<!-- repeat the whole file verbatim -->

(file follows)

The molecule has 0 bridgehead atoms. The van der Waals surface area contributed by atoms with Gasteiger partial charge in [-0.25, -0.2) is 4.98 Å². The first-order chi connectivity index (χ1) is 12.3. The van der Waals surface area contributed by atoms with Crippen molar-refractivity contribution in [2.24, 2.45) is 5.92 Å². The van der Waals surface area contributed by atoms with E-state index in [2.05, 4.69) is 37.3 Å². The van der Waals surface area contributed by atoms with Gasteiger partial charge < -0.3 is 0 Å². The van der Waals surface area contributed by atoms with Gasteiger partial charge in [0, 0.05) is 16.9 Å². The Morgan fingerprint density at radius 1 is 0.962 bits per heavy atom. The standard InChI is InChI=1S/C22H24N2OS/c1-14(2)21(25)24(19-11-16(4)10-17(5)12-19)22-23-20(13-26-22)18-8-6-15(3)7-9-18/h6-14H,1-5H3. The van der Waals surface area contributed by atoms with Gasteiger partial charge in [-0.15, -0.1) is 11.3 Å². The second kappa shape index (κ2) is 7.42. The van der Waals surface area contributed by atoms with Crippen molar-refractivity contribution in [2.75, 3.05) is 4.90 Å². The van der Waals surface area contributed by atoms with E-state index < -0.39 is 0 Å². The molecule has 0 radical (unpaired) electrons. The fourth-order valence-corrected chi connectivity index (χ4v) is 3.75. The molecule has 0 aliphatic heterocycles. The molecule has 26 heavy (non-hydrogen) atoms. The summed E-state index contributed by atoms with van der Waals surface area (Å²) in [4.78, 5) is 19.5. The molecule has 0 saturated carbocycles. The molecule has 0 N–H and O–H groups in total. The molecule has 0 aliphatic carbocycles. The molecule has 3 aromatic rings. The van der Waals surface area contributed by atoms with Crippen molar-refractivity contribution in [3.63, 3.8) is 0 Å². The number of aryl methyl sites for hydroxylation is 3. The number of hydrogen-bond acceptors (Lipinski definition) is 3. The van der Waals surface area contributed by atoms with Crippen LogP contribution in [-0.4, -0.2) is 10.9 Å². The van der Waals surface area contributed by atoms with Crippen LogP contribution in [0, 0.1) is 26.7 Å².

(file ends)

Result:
The molecule has 0 bridgehead atoms. The van der Waals surface area contributed by atoms with Gasteiger partial charge in [-0.25, -0.2) is 4.98 Å². The first-order chi connectivity index (χ1) is 12.3. The van der Waals surface area contributed by atoms with Crippen molar-refractivity contribution in [2.24, 2.45) is 5.92 Å². The van der Waals surface area contributed by atoms with E-state index in [2.05, 4.69) is 37.3 Å². The van der Waals surface area contributed by atoms with Gasteiger partial charge < -0.3 is 0 Å². The van der Waals surface area contributed by atoms with Gasteiger partial charge in [0, 0.05) is 16.9 Å². The Morgan fingerprint density at radius 1 is 0.962 bits per heavy atom. The standard InChI is InChI=1S/C22H24N2OS/c1-14(2)21(25)24(19-11-16(4)10-17(5)12-19)22-23-20(13-26-22)18-8-6-15(3)7-9-18/h6-14H,1-5H3. The van der Waals surface area contributed by atoms with Gasteiger partial charge in [-0.15, -0.1) is 11.3 Å². The second kappa shape index (κ2) is 7.42. The van der Waals surface area contributed by atoms with Crippen molar-refractivity contribution in [2.75, 3.05) is 4.90 Å². The van der Waals surface area contributed by atoms with E-state index < -0.39 is 0 Å². The molecule has 0 radical (unpaired) electrons. The fourth-order valence-corrected chi connectivity index (χ4v) is 3.75. The molecule has 0 aliphatic heterocycles. The molecule has 26 heavy (non-hydrogen) atoms. The summed E-state index contributed by atoms with van der Waals surface area (Å²) in [4.78, 5) is 19.5. The molecule has 0 saturated carbocycles. The molecule has 0 N–H and O–H groups in total. The molecule has 0 aliphatic carbocycles. The molecule has 3 aromatic rings. The van der Waals surface area contributed by atoms with Crippen molar-refractivity contribution in [3.63, 3.8) is 0 Å². The number of aryl methyl sites for hydroxylation is 3. The number of hydrogen-bond acceptors (Lipinski definition) is 3. The van der Waals surface area contributed by atoms with Crippen LogP contribution in [-0.4, -0.2) is 10.9 Å². The van der Waals surface area contributed by atoms with Crippen LogP contribution in [0, 0.1) is 26.7 Å².